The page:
Abstract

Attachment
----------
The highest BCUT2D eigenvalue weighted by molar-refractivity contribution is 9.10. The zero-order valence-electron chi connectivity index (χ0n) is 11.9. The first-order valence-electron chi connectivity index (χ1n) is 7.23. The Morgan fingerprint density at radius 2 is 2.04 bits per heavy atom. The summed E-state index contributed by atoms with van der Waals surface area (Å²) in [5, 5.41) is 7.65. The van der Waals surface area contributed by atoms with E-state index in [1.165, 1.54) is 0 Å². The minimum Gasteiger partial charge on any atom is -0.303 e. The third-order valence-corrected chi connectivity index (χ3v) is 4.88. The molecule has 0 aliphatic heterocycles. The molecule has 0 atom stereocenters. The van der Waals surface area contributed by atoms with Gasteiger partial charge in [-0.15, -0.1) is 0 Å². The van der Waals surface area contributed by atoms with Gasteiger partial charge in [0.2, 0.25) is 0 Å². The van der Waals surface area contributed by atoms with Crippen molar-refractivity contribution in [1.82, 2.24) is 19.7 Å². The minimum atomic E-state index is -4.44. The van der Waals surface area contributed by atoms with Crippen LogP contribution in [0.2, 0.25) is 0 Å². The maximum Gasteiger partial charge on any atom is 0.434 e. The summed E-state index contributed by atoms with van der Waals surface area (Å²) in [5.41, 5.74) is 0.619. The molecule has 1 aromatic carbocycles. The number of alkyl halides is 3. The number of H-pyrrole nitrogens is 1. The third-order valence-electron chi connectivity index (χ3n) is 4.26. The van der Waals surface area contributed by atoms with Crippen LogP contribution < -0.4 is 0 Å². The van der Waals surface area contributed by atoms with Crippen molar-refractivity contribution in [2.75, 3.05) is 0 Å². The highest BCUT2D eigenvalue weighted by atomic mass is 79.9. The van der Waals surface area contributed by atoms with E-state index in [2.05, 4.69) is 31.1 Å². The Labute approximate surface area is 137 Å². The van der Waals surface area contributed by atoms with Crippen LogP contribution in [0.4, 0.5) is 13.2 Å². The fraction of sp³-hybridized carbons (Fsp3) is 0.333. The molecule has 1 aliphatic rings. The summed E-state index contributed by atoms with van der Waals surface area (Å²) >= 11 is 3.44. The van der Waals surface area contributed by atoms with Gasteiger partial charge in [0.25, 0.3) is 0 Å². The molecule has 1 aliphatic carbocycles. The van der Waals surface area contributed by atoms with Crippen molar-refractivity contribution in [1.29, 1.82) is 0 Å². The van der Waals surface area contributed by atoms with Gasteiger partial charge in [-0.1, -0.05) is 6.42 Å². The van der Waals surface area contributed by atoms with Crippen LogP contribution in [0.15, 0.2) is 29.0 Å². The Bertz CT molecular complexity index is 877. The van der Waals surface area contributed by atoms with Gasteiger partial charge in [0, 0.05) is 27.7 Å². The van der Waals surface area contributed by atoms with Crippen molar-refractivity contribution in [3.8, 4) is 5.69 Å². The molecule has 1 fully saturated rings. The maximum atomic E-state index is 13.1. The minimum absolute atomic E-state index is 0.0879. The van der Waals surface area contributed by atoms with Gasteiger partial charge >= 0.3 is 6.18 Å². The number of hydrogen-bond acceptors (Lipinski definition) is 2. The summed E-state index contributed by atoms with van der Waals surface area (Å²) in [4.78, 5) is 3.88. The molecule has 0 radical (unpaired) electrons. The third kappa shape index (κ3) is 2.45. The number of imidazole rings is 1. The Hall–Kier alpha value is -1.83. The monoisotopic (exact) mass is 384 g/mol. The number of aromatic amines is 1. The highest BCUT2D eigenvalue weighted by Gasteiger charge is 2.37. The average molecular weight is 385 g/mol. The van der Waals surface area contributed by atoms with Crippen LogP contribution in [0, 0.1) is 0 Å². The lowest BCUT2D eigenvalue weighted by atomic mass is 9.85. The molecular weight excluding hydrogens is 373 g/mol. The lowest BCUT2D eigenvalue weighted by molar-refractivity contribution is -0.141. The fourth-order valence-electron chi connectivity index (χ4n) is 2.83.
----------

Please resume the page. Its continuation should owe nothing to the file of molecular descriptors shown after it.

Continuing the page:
Fifty-six nickel sulfide deposits in the Archean and lower Proterozoic terrains of Western Australia have been included in a global assessment of the geologic and economic characteristics of 145 Ni sulfide deposits. Essentially all deposits can be classified into one of two classes: (1) the dunite-peridotite class, which embraces deposits associated with host rocks of komatiitic affinities (usually Archean) and is subdivided into the intrusive dunite association and the volcanic peridotite association; and (2) the gabbroid class, which is subdivided by host rock characteristics into intrusive mafic-ultramafic complexes, large, layered intrusions, and the Sudbury Irruptive. Deposits in the gabbroid class are the most important source of Ni, even if Sudbury is excluded.Most original resources of sulfide Ni occur in stable platforms, but when the non-Sudbury component of ores with > or = 0.8 percent Ni is considered, Precambrian mobile belts are most important followed by Precambrian (mainly Archean) greenstone belts and Phanerozoic fold belts. The highest grades occur in the greenstone belts (volcanic peridotite-associated deposits) and the Phanerozoic fold belts (gabbroid intrusive mafic-ultramafic deposits of the Noril'sk region). The latter deposits are the most widespread and occur in all environments except the stable platforms. About 95 percent of the original resources in Western Australia occur in Archean greenstone belts and contribute about 11.4 percent of total original resources in ores with > or = 0.8 percent Ni. This contribution is split almost equally between intrusive dunite-associated and volcanic peridotite-associated deposits and has an advantageous grade distribution.Nickel sulfide deposits occur through geologic time, with most resources being lower Proterozoic in age. However, in the non-Sudbury component of ores with > or = 0.8 percent Ni, Archean deposits are the most important, followed by lower Proterozoic and Phanerozoic deposits. Gabbroid intrusive mafic-ultramafic complex deposits occur in each of these time intervals.The tonnage-grade distribution of original resources clearly shows the higher grade characteristics of volcanic peridotite-associated deposits (particularly those in Western Australia). Grade characteristics in gabbroid intrusive mafic-ultramafic complex deposits are improved considerably by allowance for their substantial Cu content, whereas recovery of their platinum-group element and Co content offers further scope for improvement. Intrusive dunite association deposits are characterized by a favorable size distribution, but commonly at low grades in contrast to the relatively small, high-grade volcanic peridotite-associated deposits.Mine production of sulfide Ni since 1900 has been largely derived from Sudbury, but the important contributions of intrusive dunite and volcanic peridotite-associated deposits since 1960, and major expansion of production from the Noril'sk region of the USSR has led to considerable diversification of ore sources. Gabbroid intrusive mafic-ultramafic complex deposits are now the principal source of sulfide Ni production. Current mine production from Western Australia represents about 12 percent of total mine production of sulfide Ni and is in balance with its 14.5 percent share of identified resources in ores with > or = 0.8 percent Ni.It is estimated that total identified resources of sulfide Ni in ores with > or = 0.8 percent Ni are adequate to maintain the existing rate of world mine production of sulfide Ni for about 40 years. The much larger component of identified resources in ores with < 0.8 percent Ni show a trend of increasing metric tons of Ni with decreasing grade, and it is likely that, in the long term, economic factors, rather than resource availability, will constrain production of sulfide Ni.

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